Hence we discern that Patriarchal prophecy was plainly a preparative to the Covenant of Canaan. And because it was so, there is on this account a great analogy seen to subsist in the distribution of the light of prophecy, and the succession of the Mosaic and the Christian covenants. For patriarchal prophecy is to the covenant of Canaan the same beacon of light which later prophecy is to the Christian covenant. Not only the promise of
Canaan in the antecedent prophecy is most explicit, but the years are numbered to the commencement of the possession of it. The term of four hundred years foreshewn to Abraham corresponds with the period of years numbered to Daniel *. There is a definite period of time prefixed in each case. The many varied predictions of patriarchal prophecy still tend to Canaan, as the predictions of later prophecy centre in the Gospel. The general analogy therefore which I have stated, and which I think will be acknowledged to obtain in the structure of Prophecy in its two chief periods, the one preceding the Law, the other subsequent to it, as related to the two Covenants, may contribute to fix our judgment in each case of its use, and to illustrate also the accordance and harmony of revelation in its most essential branches.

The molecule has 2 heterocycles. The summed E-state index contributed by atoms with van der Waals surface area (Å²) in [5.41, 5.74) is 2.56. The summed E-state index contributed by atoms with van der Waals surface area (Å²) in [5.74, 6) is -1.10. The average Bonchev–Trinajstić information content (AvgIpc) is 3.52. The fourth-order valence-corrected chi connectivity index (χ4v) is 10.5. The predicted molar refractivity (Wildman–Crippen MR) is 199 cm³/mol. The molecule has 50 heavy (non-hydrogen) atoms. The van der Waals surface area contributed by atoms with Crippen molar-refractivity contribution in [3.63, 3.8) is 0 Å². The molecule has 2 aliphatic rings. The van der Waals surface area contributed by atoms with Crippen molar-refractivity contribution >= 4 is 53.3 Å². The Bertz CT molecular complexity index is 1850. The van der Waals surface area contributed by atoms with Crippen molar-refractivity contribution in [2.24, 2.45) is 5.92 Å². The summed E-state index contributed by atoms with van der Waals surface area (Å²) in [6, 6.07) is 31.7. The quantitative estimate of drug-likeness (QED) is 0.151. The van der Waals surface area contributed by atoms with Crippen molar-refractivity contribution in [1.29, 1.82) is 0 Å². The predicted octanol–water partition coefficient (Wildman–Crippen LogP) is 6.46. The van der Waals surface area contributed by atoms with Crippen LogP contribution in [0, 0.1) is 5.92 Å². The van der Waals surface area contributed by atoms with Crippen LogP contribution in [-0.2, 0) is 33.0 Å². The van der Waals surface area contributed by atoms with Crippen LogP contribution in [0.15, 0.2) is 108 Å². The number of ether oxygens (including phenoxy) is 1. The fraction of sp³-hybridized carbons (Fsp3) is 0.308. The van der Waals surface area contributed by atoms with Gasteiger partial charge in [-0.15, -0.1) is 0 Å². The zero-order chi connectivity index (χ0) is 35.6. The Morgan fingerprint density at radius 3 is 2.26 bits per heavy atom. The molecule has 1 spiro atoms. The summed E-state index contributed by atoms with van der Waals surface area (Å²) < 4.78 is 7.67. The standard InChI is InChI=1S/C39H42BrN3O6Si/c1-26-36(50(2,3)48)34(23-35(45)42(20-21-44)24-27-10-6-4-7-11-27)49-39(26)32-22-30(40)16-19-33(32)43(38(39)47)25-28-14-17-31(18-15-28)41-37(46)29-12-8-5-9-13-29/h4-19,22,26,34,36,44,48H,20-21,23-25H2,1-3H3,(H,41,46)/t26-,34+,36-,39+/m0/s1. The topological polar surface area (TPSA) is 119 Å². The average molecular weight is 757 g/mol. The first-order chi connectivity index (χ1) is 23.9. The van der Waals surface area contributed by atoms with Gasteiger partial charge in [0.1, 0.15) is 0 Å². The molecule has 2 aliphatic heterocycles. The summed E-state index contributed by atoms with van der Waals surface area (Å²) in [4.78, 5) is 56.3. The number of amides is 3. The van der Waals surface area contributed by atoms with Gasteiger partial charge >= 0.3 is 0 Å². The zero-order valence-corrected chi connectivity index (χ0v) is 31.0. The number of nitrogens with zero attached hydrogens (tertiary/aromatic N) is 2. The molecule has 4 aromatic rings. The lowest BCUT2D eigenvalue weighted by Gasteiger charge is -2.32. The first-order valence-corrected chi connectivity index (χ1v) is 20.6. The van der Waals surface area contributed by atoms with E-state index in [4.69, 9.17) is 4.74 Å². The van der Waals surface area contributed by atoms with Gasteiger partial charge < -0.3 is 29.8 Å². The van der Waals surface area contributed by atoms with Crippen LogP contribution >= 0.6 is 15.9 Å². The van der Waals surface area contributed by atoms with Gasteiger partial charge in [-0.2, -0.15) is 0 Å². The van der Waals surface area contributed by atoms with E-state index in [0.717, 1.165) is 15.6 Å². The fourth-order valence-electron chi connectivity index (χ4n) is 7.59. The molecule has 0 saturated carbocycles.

One great difference, however, we perceive in these two principal members of prophecy. The later is full of prediction, not merely of the Gospel Covenant, but of the Messiah, His person, His nature, His works, and every note of his character. In short, Prophecy delineates the second covenant, and the Founder of it. Not so in Patriarchal prophecy; it knows nothing of Moses, the destined legislator of the first. There is no provision made for his honour. It is simply the promise of Canaan, with a profound silence as to the legislator, or the
* Genesis xv. 13.